5.4  Details, custom compilation

Read this section if you have problems or want to know more. It is not necessary most of the time.

Most of the development of Gnucap was done on a PC running Linux. I have also compiled it successfully on several other systems, listed at the end of this file. Other users have ported it to several other systems. Some of the files are included in the distribution. They may not have been tested in the latest release. It should compile with any “standard” C++ compiler. It should produce no warnings when compiled with the switches in the supplied makefiles and g++, except those due to the system supplied header files being defective. It requires templates, but not exceptions.

All source files are in the src and modelgen directories. I use subdirectories for the .o files each supported machine. This makes it possible to install it on several different machines all sharing the same file system.

To avoid maintaining multiple versions of Makefiles, I have broken them up to parts that must be concatenated: Make1.*, Make2.*, Make3.*. In general, to make a Makefile for your system, cat one of each. See the Makefile for details. I have automated this for some systems. Just “make your-machine”, if it is one that is supported. In some cases, the Makefile will compile both a “release” and “debug” version. In these cases, type “make your-machine-release” or “make your-machine-debug” depending on which you want. This will make the appropriate Makefile, cd to where the .o's go and run make from there. For porting information for specific machines, read its Make2.* file.

I assume that make will follow “VPATH” to find the sources. This system makes it possible to manage several platforms on a single file system which may be NFS mounted to all the supported machines. If your make does not support VPATH, there are three options. The preferred method on unix based systems is to cd to where the .o's go and type ln -s ../*.cc ../*.h .. (The command ends with a dot.) This will set up links so the Makefiles will work as intended. In some cases we have set up the Makefile to do this automatically. The second method, which may be needed on systems that don't have symbolic links is to copy the .c and .h files to satisfy make. The third option, where you have only one computer, is to move the machine specific Makefile to the src directory and run make from there.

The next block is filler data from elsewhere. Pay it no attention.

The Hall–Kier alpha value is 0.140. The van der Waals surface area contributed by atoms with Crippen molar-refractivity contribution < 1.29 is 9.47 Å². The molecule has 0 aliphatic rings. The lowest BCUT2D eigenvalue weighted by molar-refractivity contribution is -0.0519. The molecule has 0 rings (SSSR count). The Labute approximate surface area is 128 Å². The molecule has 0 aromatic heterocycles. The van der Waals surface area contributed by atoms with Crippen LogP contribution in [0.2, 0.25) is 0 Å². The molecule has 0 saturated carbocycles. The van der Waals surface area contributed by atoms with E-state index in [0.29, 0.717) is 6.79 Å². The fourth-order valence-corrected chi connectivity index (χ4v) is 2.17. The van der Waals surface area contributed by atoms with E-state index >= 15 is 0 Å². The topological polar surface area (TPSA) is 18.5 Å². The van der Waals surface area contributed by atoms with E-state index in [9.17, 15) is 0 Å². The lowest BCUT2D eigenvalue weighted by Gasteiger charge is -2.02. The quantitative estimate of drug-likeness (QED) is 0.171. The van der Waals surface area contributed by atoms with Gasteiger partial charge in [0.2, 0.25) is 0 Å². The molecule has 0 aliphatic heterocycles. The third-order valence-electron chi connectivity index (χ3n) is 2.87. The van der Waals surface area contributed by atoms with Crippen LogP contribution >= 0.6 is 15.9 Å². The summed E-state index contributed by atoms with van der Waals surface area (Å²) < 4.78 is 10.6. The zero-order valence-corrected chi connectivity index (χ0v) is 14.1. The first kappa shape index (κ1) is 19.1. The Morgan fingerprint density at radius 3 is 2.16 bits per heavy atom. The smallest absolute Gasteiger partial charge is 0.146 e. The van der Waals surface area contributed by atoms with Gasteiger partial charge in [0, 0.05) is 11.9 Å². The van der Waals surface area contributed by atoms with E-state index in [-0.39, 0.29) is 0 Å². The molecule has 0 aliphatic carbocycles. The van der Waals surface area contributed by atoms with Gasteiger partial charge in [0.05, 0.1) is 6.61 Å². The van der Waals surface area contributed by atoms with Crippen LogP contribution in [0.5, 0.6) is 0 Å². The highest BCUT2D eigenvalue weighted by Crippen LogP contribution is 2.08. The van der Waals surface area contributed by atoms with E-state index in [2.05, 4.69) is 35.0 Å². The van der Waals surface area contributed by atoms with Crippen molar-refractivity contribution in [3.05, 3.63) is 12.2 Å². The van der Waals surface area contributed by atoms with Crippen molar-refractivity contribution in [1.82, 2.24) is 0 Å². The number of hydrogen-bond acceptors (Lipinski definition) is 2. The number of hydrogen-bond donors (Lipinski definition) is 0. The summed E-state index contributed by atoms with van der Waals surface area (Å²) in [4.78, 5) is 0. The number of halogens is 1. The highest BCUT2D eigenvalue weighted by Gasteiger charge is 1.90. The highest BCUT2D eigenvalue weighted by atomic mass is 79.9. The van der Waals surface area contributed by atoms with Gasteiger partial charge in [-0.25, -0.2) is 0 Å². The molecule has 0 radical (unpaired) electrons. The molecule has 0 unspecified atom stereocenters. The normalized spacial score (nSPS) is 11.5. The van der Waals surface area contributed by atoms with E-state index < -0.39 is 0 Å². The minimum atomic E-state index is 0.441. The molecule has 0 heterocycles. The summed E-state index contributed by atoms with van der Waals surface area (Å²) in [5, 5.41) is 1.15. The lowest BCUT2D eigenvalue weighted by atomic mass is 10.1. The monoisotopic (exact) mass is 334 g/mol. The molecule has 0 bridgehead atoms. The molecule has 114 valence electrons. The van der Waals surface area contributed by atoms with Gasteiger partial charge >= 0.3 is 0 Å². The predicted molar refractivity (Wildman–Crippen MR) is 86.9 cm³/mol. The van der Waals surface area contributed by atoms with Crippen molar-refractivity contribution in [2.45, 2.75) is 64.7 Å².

If you have g++ on a unix type system that is not directly supported, try to compile it by just typing make. In most cases this will do it, but you may get a few warnings. If it doesn't work, look in the file md.h for hints. Just plain make will build a guess at a release version, assuming a Linux-like system with GNU tools.

If you want a development version with additional debugging enabled, type make debug. This results in a significant speed penalty.

Then make the installation version, select the machine you have from the make file and make that. The machine specific versions will build in their own directory, have debugging code disabled, and options are set for best speed. The general purpose make g++ builds a version that is optimized as much as it can be in the general case.

If you have a cfront-type compiler, called CC, and your system is not directly supported, try it first by typing make CC. Again, you may get a few warnings but it should work. Look in the file md.h for hints, if it doesn't work, or if the warnings look serious.

Since C++ is an evolving language, there are some known portability problems. All of them are due to compilers that do not implement the standard correctly. Since the problems will go away in time, I have chosen not to burden the code with them, except where a few mainstream systems fail. All dependencies should be confined to the two files md.h and md.cc, if possible.

There should be NO non-portable code anywhere but the md_* files. If a fix is absolutely necessary elsewhere, #define some symbol in md.h and refer to it elsewhere. Then consider it to be temporary.